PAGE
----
Monday, January 30, 2012

Living with Regrets

When the music came over the sound system at the gym this morning, I was transported from the sweaty, striving for fitness present to a long ago time:

                                         Come Saturday morning,
                                         I'm going away with my friend....

My mind traveled back to 1969 -- when Michael Lynn and I saw the movie "The Sterile Cuckoo" on one of our first dates. This song -- "Come Saturday Morning"  was the theme music from that movie and it became a special song for us as well as our sweet relationship of hundreds of Saturdays was first beginning. He was an incredibly gentle, good-looking man with sandy blond hair, kind blue eyes and a sparkling smile. We shared a cautious approach to life, having largely deferred romance and relationships in college -- he at USC, me at Northwestern -- because we were so concentrated on completing our degrees and getting established in the workplace. He was a design engineer at Lockheed. I was beginning my writing career specializing in self-help psychology and health articles for 'TEEN Magazine.

We didn't take stability for granted: my father had lost his career years before to alcoholism. His father had left his mother for another woman when Michael was a toddler and his brother Jeff a newborn infant. And when Michael's father died of a heart attack some years later, he was already a distant memory to his two sons. Growing up with a single mother, Michael knew a lot about financial constraints and early responsibility.

And so we learned to play together -- going to the beach, going out for dinner at nice restaurants -- a first for both of us -- and traveling to places we had never dreamed we would go. It was with Michael that I first came to love Maui. It was with Michael, my first post-college boyfriend, that I started to become an adult. He was not my first love, but we were each other's first lovers and our time together was incredibly sweet and fun and memorable. My parents were fond of him. His wonderful mother showered me with love and kindness.

My only regret is not that we didn't end up together: we both married some years later to others who were both better matches for the people we had become and who continue to bless our lives with love both cherished and abiding.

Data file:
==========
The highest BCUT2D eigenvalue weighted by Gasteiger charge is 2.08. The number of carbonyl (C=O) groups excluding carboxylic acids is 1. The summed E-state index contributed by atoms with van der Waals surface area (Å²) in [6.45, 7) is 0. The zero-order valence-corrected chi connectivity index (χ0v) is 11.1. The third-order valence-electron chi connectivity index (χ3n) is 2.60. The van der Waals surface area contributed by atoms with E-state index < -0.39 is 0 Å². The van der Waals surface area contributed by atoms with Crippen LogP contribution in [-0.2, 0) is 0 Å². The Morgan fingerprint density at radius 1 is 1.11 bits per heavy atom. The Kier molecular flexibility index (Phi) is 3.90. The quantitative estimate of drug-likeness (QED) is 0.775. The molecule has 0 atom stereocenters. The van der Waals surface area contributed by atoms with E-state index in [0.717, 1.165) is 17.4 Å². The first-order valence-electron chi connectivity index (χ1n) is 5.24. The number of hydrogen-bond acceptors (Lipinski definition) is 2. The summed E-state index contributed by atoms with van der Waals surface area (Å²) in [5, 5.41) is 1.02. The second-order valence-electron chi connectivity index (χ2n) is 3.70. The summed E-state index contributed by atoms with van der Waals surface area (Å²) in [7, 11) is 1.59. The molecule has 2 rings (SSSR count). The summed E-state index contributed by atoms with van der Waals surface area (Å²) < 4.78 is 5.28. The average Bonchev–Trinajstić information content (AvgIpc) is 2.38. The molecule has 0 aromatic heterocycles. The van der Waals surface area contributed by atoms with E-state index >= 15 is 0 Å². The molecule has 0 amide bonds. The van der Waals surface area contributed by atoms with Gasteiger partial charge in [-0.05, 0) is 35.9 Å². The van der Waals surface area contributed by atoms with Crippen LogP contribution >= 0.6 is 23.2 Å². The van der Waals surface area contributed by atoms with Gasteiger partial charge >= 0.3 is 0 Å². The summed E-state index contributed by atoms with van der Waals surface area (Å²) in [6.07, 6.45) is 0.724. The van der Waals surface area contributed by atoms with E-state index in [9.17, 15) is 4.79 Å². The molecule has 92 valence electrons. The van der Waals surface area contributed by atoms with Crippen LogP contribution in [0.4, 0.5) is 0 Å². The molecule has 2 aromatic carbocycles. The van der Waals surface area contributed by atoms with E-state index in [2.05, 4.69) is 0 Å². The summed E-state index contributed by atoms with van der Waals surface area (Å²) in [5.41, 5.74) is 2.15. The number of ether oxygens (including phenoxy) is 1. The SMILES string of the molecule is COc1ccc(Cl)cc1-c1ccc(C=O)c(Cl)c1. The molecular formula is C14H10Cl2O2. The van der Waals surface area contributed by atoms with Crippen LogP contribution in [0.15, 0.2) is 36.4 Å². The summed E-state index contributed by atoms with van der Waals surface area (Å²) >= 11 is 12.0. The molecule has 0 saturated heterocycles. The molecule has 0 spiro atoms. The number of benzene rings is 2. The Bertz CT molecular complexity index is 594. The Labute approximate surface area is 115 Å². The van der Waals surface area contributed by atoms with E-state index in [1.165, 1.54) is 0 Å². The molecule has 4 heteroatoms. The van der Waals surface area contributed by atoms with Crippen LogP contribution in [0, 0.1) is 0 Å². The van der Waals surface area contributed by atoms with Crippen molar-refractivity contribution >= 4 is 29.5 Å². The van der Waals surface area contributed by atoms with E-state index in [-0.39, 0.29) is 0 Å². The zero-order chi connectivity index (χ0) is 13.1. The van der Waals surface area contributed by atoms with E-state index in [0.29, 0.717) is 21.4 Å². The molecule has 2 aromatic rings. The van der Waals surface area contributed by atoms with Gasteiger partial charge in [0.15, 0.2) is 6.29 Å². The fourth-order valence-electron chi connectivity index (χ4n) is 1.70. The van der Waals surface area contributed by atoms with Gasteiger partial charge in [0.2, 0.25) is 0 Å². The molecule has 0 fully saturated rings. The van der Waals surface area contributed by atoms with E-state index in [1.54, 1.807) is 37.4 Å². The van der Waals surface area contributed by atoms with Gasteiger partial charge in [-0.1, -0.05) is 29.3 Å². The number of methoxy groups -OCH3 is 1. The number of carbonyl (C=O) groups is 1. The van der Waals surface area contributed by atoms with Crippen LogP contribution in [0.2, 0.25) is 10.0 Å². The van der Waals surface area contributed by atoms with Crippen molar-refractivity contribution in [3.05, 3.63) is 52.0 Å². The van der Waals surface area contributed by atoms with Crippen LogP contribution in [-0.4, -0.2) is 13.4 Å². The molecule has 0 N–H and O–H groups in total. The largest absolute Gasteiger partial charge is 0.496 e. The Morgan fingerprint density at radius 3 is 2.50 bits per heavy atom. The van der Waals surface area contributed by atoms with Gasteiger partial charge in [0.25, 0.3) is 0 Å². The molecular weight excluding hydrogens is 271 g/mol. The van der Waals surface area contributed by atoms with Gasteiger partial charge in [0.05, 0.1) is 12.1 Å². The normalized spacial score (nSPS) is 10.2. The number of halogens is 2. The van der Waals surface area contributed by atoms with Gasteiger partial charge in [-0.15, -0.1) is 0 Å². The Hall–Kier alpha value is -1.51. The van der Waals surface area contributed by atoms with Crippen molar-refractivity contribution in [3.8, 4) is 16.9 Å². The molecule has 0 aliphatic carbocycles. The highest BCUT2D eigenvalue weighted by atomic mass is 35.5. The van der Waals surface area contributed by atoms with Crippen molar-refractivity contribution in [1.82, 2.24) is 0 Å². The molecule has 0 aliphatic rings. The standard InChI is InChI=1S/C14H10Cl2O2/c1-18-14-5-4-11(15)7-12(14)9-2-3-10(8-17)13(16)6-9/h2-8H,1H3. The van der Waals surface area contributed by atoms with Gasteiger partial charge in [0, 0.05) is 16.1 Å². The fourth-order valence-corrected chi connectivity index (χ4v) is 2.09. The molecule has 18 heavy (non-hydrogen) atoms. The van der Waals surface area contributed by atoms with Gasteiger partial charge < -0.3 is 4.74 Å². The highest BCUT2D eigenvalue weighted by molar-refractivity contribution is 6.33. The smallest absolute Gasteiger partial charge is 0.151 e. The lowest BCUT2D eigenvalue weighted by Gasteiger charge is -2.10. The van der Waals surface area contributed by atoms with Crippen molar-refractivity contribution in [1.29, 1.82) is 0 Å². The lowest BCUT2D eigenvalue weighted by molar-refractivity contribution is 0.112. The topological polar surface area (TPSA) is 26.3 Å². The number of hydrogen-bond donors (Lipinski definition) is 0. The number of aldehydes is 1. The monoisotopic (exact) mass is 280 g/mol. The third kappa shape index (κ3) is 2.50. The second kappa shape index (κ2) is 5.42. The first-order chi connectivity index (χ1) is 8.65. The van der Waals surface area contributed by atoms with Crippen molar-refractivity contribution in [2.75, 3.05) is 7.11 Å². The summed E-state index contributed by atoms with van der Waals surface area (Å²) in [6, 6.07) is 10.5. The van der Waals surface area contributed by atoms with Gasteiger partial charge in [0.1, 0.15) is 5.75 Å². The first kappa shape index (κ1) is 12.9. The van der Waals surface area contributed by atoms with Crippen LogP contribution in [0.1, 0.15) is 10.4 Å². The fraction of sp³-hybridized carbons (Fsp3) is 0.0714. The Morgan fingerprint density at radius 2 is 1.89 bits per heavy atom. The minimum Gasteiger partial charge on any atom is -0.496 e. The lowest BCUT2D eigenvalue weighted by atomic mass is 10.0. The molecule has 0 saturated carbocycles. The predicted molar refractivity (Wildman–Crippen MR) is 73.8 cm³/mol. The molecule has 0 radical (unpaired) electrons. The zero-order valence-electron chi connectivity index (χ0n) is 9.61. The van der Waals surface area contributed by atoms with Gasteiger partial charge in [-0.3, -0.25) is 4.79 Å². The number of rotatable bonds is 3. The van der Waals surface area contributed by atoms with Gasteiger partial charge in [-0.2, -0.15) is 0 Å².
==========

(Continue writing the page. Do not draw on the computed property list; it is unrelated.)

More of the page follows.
No, my regret, looking back, is that I wasn't a nicer person then.

My immaturity and my residual anger over a failed relationship with my first love in college could, at times, darken our days together. These were times when I was critical and shrewish and a general pain in the ass. My youthful self-absorption and my anger about my unrequited college love, so unfairly displaced onto Michael, made me a trying companion at best. But Michael's patience, kindness and decency allowed our relationship to survive much longer than it would have with a less generous man.

What does one do with regrets?

Some people are consumed by them.  Some people experience them as bittersweet recurring thoughts. Some see them as learning experiences.

And what do we tend to regret most?

A recent study revealed that people carry the most regrets in the areas of education, career and romance -- with few of us, even in these economically uneasy times, expressing financial regrets.

So what can you do with such regrets?

Explore the possibilities of changing your life to ease some regrets.  My husband Bob regrets not getting more out of college, his years at Berkeley being ones of enthusiastic protesting, folk singing and exploring hedonistic pleasures uneasily coupled with times of deep loneliness. Academics were a somewhat lower priority.  A brilliant man with a thirst for learning, he deals with some of his long-time regrets by making learning a daily activity -- taking courses online, on video and at the ASU center here in our community -- in physics, economics, history, philosophy and a myriad of other interests.

My cousin Caron, who passed up college for a happy marriage to her high school sweetheart, went to community college after her children were grown and found that she loved science -- and graduated with a 4.0 GPA. The experience hasn't caused her to try to forge a career in science -- she wouldn't change anything about her life as a wife, mother and, later on, as a nurturing school secretary to several generations of elementary school kids. But she loves discovering at this stage of life just how smart she is and how exciting science can be.

Do you regret career choices -- or making a choice by default? Career changes have become the norm these days -- often out of economic necessity, but sometimes because people are putting more value on finding work that is meaningful.

When she was young, my sister Tai worked a series of jobs she did well but hated. She regretted not taking our mother's advice to go into nursing, but didn't see a way to change her situation.

Then she had a major medical emergency -- an aneurysm that nearly ended her life -- and, as she lay recovering, the thought occurred to her that "This is not a dress rehearsal!" and she resolved to find a way to go back to school and get a nursing degree.

 It was far from easy. She was a newly single mother of a toddler. Money was tight. She worked nights as a nursing aide and went to school days, entrusting her daughter to the community college day care center by day and to her soon-to-be ex-husband at night for several years. But, in the end, she had a career she loved -- and still loves -- as a labor and delivery nurse and a means to support her daughter on her own.